How To Tell if a Cat Still Has Kittens Inside The Belly
Hey friend! If you’re anything like me, once you discover your beloved furball is expecting kittens, you’re filled with a mix of excitement and anxious questions. I totally get it – a cat’s pregnancy journey can be complex to navigate. That’s why I wanted to lend you my insights on detecting if your mama kitty still has babies baking in her oven, so you can relax knowing she and the little ones are A-OK.
From changes in her body and behavior to tips on nutrition and potential complications, this guide’s got you covered on all things feline pregnancy. So grab a cup of tea, put your feet up, and let’s dive in!
Scoping Out Physical Changes
Cats have a typical pregnancy length of 63-67 days. But I know how hard it is to determine exactly where they’re at without the vet’s help! Here are some bodily clues to inform your detective work:
- Ballooning Belly: Early on, you may notice the kitty’s tummy growing. As pregnancy progresses, the swelling becomes more obvious. If it suddenly shrinks or plateaus, she may have birthed some or all of the litter already.
- Nipples Turn Pink: Around week 3, pregnant cats’ nipples often change color, becoming brighter.
- Weight Gain Galore: Gradual weight gain is normal. But if she unexpectedly loses weight or stops putting on pounds, issues may be afoot – or she’s delivered babies already.
“Whoa, look at that belly!” I exclaimed as my calico Luna waddled by. Sure enough, a month later she gave birth to 5 adorable kittens. So trust the ever-expanding tummy!
Noticing Behavioral Signals
Along with physical hints, behavioral ones can indicate pregnancy timelines, too. Here are key markers:
- Nest Construction: Nearing labor, expectant moms scout comfy, private nesting zones and prep “nurseries”. If this suddenly ceases, birth may be imminent or happened already.
- Appetite Shifts: Carrying growing kittens is hungry work! Pregnant cats tend to eat more. Abrupt disinterest could signal labor onset, or she’s delivered already.
- Restless Rigmarole: In late pregnancy, mood swings and anxiety are common. But if restlessness stops and she isolates herself, she may be starting the birthing process.
I’ll never forget Luna frantically scratching up an old blanket into a nest while meowing loudly 2 days before delivering. The behavioral signs were as clear as day – babies were on the way!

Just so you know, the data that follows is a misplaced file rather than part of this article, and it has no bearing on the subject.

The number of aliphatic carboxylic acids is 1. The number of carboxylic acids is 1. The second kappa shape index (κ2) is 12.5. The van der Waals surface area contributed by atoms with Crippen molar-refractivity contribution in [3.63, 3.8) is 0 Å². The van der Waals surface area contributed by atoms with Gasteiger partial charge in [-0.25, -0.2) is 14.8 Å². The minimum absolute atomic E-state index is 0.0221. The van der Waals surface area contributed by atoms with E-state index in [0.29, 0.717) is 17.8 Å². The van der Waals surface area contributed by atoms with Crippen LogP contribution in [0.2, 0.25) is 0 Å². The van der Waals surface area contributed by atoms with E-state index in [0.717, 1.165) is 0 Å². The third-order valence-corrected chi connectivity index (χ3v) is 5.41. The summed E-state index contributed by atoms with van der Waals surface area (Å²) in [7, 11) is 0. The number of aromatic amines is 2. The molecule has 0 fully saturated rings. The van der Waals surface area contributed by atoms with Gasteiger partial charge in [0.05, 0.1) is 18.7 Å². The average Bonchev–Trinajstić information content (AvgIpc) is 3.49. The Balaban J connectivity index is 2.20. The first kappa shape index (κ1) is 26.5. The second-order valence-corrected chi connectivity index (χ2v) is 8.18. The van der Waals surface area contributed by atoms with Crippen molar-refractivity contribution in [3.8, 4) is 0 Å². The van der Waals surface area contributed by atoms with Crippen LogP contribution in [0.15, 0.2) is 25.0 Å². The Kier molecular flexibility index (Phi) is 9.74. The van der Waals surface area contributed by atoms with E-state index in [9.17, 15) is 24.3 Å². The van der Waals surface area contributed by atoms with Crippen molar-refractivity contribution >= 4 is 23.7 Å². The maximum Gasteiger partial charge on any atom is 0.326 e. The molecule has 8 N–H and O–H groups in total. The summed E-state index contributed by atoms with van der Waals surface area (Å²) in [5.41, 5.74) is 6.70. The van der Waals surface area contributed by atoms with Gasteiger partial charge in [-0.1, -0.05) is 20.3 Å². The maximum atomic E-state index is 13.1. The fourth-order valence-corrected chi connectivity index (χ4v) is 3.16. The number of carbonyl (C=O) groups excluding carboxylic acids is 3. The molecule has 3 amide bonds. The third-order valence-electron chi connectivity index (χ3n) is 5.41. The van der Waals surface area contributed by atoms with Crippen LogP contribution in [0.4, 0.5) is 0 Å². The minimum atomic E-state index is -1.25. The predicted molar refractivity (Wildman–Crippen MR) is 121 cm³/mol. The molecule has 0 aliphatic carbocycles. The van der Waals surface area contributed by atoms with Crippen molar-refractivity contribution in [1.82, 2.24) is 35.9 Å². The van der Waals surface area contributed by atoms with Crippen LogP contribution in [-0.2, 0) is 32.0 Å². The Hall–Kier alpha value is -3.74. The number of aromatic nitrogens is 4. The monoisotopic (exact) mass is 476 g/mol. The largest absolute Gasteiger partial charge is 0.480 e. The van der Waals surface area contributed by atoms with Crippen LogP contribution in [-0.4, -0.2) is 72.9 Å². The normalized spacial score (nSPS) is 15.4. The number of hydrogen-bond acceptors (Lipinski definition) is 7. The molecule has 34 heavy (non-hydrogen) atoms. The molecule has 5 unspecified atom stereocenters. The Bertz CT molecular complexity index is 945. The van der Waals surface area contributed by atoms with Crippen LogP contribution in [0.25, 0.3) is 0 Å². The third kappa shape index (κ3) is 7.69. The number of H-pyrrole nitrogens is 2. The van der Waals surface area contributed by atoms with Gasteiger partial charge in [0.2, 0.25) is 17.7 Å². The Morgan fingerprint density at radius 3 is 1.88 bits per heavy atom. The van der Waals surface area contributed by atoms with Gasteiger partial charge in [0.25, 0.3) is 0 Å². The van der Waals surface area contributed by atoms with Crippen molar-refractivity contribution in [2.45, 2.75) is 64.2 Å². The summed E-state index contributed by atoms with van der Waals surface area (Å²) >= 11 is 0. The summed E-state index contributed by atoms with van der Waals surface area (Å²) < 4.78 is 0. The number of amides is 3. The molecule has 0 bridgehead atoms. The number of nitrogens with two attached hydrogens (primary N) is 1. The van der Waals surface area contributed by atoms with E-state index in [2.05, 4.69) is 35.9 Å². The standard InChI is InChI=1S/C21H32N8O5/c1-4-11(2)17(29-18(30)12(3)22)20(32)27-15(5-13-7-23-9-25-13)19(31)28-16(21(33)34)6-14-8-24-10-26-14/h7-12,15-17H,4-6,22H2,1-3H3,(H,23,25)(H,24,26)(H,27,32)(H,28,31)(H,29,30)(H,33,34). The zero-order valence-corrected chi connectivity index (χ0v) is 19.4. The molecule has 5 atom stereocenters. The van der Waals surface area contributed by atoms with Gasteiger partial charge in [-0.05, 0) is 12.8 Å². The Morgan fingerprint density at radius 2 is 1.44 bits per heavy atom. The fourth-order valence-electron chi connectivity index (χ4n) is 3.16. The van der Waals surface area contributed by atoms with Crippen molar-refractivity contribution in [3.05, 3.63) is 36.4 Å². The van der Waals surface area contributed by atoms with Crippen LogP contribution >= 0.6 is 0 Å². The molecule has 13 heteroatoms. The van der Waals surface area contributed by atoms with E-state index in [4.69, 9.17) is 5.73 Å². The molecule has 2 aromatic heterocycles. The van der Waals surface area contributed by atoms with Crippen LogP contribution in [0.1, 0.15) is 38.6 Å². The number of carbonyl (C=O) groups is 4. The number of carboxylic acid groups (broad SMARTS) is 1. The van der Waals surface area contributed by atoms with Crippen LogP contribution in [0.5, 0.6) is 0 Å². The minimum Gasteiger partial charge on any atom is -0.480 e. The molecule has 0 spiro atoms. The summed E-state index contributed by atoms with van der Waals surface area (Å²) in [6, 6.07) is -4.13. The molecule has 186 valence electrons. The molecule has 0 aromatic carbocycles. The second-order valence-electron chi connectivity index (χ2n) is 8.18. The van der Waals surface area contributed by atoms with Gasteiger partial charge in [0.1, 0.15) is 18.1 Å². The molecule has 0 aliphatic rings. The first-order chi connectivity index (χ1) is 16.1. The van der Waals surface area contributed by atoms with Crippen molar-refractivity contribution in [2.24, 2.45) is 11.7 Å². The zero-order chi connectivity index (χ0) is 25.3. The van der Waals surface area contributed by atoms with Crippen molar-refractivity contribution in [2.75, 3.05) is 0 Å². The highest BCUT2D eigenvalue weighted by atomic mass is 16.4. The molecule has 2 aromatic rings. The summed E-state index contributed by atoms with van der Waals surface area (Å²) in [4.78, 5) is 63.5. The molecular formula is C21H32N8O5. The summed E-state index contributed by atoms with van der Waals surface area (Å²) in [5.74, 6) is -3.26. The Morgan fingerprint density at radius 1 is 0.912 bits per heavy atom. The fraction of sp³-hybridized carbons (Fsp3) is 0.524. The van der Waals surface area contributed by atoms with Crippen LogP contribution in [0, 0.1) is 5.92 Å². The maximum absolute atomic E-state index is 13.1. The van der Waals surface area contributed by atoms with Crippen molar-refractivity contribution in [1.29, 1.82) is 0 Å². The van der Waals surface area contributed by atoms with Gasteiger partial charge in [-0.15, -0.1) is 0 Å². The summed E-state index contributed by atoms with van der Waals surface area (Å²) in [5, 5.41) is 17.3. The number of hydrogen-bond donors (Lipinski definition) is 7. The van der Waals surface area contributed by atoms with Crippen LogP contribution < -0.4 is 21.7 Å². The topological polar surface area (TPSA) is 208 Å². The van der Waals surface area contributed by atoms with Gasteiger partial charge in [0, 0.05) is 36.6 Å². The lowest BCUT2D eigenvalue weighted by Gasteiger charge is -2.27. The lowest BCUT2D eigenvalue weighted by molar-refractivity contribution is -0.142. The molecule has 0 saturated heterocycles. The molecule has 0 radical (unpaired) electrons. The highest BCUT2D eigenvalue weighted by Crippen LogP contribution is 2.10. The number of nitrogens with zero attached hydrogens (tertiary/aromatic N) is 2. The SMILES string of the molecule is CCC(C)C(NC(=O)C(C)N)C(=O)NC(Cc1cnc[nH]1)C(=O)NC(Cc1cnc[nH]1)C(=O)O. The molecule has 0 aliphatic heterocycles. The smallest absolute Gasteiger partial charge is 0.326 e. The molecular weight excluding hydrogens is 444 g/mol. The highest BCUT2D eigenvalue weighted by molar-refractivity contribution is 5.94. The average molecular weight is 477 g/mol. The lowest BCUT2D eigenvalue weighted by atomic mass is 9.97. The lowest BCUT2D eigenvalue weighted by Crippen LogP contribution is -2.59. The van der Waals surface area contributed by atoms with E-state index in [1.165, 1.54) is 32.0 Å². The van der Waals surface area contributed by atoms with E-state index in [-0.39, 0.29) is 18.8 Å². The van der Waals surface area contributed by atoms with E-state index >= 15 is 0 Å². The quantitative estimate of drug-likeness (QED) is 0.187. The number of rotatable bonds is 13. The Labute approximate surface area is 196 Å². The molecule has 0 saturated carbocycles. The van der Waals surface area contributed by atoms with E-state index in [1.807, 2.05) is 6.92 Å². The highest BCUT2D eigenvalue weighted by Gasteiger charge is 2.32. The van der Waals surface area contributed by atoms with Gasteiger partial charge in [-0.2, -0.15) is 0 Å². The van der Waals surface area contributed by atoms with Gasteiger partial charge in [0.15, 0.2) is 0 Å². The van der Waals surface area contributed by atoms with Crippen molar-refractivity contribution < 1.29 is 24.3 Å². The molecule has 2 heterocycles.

Tuning Into Her Body
You can also gently feel the kitty’s abdomen to gather intel. But be extremely cautious – we don’t want any harm caused. Here’s what to analyze:
- Feeling Fetal Movement: In late pregnancy, you may notice the kittens squirming inside. If movement ceases, they could be settling for birth or already born.
- Is She Still Showing?: Carefully gauging abdominal size can suggest if kittens remain. But don’t poke and prod too much!
“I think they’re breakdancing in there!” I laughed, feeling the kittens wriggling inside Luna’s swollen tummy. While abdominal clues help, vet examinations are most reliable for determining kittens’ status.
The Vet Knows Best
Ultrasounds and X-rays are the surefire way vets confirm remaining kittens. I know it’s hard not playing pregnancy detective yourself. But please see the vet throughout the process – mama and babies’ health rests on it!
“We’d be lost without Dr. Hanson’s expertise and care!” I declared, eternally grateful for her vigilance in ensuring Luna and our kitties stayed healthy.
Fueling Her Pregnancy
Proper nutrition keeps mama and kittens Going strong! As the pregnancy advances, her needs intensify. Here are feeding fundamentals:
- High-Quality Chow: Kitten food, despite its name, provides essential pregnancy nutrients. Vets often recommend it!
- Smaller, More Meals: Growing kittens crowd her stomach. Small frequent meals increase comfort.
- Avoid Overfeeding: Weight monitoring helps prevent obesity and birth complications. Adjust portions accordingly.
I learned this lesson quickly. Luna turned up her nose at dinner the night before birthing our roly poly fur balls! Keeping Mama fit and fed prevents problems.
Staying Vigilant to Risks
While most feline pregnancies go smoothly, be alert for complications:
- Overlong Gestation: Beyond 67 days isn’t normal. Consult your vet if this happens.
- Signs of Distress: Heavy panting, lethargy, or aggression can indicate concerns.
- Abnormal Discharge/Bleeding: Unusual fluids or blood signal an emergency. Seek veterinary care immediately.
Thankfully, Luna’s pregnancy was smooth sailing! But my friend Ellie’s cat Mittens began bleeding at day 65. Ellie raced her to the animal ER, where emergency surgery saved Mittens and her remaining unborn kittens. Phew!
Caring for Mama Post-Birth
Once the babies arrive, don’t forget Mama Cat TLC!
- Cozy Corner: Ensure she has soft bedding, privacy, and round-the-clock nursing access.
- Monitor Health: Watch for concerning post-birth issues like infections or bleeding.
- Keep Up Nutrition: Nursing moms need extra nourishment. Continue kitten food diet throughout.
We set Luna up in a quiet closet lined with plush blankets, food, and water bowls, and the softest pet bed money could buy! She purred contentedly while nursing her squirming little ones for weeks.
Spaying: An Important Consideration
I advise spaying once kittens are weaned, preventing future unwanted litters and health woes. Your vet can recommend the best time for the procedure.
In the end, determining if kittens remain inside requires patience, vigilance to subtle signs, and trusting your vet’s guidance. With proper care, your mama kitty and her babies will thrive! Call me anytime for pep talks or commiseration throughout your fur-ever family’s magical expansion!